Friday, June 12, 2009

Installation artist cuts away the excess

Brittany Powell’s unique show illustrates rural life


By SABINA DANA PLASSE
Express Staff Writer

Brittany Powell created her installation piece from contact paper and a straight-edge cutting knife. Photo by Sabina Dana Plasse

At first glance, the box of straight-edge blades and pile of evergreen-colored contact paper scraps on the floor of the installation room at the Sun Valley Center for the Arts looked more like a home-improvement project than a one-of-a-kind art piece.

"I usually don't do outdoor scenes," said artist Brittany Powell, as she ripped contact paper off the wall to reveal a workman's shirt on a laundry line. "The Center called me to do an installation for this show because they had seen my work in Portland, Ore., a few years ago."

Powell's work is mostly installation projects of cutaway images, which expose the walls underneath and create illusions of life-size spaces. She has used this technique to re-create her childhood bedroom, a doughnut shop, a Mexican restaurant, scenes of horses and a 1940s rural backyard at The Center in Ketchum.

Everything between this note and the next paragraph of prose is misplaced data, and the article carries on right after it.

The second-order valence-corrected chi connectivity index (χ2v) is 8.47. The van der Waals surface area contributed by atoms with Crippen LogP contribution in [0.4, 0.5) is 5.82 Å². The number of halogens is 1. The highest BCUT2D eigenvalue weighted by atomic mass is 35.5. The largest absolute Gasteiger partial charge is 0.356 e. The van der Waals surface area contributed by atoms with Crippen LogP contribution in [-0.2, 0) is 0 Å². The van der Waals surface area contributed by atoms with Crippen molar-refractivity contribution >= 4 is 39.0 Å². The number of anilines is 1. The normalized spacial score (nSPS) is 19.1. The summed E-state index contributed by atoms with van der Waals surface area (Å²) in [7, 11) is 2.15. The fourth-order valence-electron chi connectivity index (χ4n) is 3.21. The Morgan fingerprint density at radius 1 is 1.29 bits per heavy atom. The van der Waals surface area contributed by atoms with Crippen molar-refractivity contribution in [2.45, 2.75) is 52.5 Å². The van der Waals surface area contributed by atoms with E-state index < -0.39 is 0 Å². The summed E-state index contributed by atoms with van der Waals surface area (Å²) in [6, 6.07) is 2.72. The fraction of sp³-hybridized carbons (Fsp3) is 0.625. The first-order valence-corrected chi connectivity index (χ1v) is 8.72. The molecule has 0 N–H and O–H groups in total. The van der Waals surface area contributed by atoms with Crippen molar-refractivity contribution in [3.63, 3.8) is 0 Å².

"I try to work within my own failures," Powell said. "I don't draw well, I don't deal with perspective and I flatten everything out."

Finding the profound in the ordinary, Powell began creating her imagery as an art student at the California College of the Arts. Her background and concentration in printmaking proved extremely useful for cutting out images from contact paper, especially for sensing positive and negative figures.

Powell said she is attracted to patterns and shapes, which are very prominent in her installation for The Center's latest multidisciplinary exhibition, "The Rural Vernacular," open through Saturday, Aug. 8. The unique installation reveals a sense of feeling for rural life and culture even though the work is one-dimensional and two-color. Powell's cuts and lines show wind blowing through a clothesline and vines growing and teeming with vegetables and fruits about to fall to the ground.

"When I started this, I didn't know anybody who was doing this," Powell said. "My work is not site specific and most of it is about mass consumerism and products."

Powell said her imagery of backyards is relevant because people are increasingly connected to their yards and gardens, in part because of the economy.

"There is a 40s summer nostalgia to the installation," Powell said. "It is idealized, but hanging laundry is work."

Free exhibition tours with docents are scheduled for Tuesday, July 7, and Tuesday, Aug. 4, at 2 p.m. Regular exhibition hours are from 9 a.m.--5 p.m. Mondays through Fridays and 11 a.m.--5 p.m. Saturdays in July and August. For Gallery Walk on Friday, July 3, and Friday, Aug. 7, The Center will serve drinks and appetizers and stay open until 8 p.m.

A related exhibition, "Idaho's Fences," will be on display at The Center, Hailey through Aug. 31.

For details, call 726-9491 or visit sunvalleycenter.org.




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